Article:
First published in 1989, The Tree of the Seventh Heaven was awarded one of the most prestigious prizes in Milton Hatoum’s native Brazil (the Jabuti for the best Brazilian novel) and has since established his reputation in Europe. A captivating blend of the outrageuous and the poignant, it recounts the lives of a large, unruly, and singular family of Lebanese emigrants to Manaus, a lush city isolated by the water and jungle of the Amazon.
When Emilie, the matriarch, dies, the stage is set for each member of the family to step forward, to tell his or her own story, recalling old secrets, bitter feuds, obsessive relationships, the collision of East agains West, Christianity against Islam. We learn of Hanna, Emilie’s husband, and his unprecedented decision to leave Lebanon for Brazil early in the twentieth century… of Emilie’s persistent attachment to her homeland (evidenced in the profusion of mint, lamb, and figs in her kitchen and by her instructing her eldest son in Arabic)… of Uncle Emir’s mysterious and unfathomable suicide… of the illegitimate deaf-mute child Soraya Ângela… of the German photographer and constant friend Dorner, who roamed Manaus clicking his Hasselblad and furiously writing in his notebook… of Uncle Hakim, who has tried his best to unravel the families’ secrets… and the narrator, a woman adopted by Emilie and just recently returned from a long sojourn in Barcelona.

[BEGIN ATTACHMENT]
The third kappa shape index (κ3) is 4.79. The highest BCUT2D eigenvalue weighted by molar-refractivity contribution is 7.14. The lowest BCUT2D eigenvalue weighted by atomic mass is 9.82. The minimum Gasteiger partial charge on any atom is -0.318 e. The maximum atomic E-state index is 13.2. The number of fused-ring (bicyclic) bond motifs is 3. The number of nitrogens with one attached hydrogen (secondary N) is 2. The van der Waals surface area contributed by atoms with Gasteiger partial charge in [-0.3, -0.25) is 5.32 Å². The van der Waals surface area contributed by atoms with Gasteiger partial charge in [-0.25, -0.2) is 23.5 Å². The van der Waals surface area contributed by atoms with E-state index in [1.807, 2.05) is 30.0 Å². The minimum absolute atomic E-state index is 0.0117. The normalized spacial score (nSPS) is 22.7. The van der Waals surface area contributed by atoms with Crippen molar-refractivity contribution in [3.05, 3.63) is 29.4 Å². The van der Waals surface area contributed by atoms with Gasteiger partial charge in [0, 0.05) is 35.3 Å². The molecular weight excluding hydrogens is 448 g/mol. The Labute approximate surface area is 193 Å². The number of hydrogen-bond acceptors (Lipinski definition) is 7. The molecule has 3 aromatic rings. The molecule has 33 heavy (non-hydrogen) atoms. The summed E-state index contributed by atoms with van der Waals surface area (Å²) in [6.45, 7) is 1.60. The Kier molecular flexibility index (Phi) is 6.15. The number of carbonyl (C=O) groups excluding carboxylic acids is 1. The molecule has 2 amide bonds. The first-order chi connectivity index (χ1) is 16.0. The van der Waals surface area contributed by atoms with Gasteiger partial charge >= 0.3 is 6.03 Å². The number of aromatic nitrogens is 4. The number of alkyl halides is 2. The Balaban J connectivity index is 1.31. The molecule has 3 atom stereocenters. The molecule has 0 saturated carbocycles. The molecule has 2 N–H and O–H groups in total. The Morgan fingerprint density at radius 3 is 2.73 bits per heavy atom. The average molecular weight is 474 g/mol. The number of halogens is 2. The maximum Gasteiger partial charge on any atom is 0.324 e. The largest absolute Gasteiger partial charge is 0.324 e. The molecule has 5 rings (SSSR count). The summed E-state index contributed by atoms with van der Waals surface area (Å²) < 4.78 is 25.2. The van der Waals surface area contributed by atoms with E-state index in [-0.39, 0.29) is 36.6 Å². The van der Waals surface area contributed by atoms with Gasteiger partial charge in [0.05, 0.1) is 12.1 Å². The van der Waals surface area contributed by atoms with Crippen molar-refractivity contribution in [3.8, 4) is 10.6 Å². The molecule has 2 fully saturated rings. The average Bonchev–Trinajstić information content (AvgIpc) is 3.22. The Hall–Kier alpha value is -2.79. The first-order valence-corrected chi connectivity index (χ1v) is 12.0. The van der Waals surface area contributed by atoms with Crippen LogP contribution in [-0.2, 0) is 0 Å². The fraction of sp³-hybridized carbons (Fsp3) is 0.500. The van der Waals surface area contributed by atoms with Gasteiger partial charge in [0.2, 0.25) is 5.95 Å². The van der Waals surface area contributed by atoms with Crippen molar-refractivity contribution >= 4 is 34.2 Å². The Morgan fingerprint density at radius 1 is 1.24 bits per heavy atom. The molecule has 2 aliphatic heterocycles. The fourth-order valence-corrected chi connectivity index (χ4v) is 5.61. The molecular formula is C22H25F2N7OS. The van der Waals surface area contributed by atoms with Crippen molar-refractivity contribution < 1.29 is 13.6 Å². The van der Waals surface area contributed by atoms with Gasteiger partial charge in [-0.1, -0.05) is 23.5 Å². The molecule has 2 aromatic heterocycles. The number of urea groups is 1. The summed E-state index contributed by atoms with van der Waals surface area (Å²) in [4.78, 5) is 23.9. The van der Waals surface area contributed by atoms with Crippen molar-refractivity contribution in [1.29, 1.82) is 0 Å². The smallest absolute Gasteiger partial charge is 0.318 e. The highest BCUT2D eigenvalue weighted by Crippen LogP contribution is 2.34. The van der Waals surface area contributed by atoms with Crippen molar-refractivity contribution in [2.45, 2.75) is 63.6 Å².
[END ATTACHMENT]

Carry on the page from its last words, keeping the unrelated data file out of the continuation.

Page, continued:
As the narrative baton is passed back and forth, the voices of The Tree of the Seventh heaven are woven together, lyrically and evocatively, yielding to us the indelible texture of very human lives.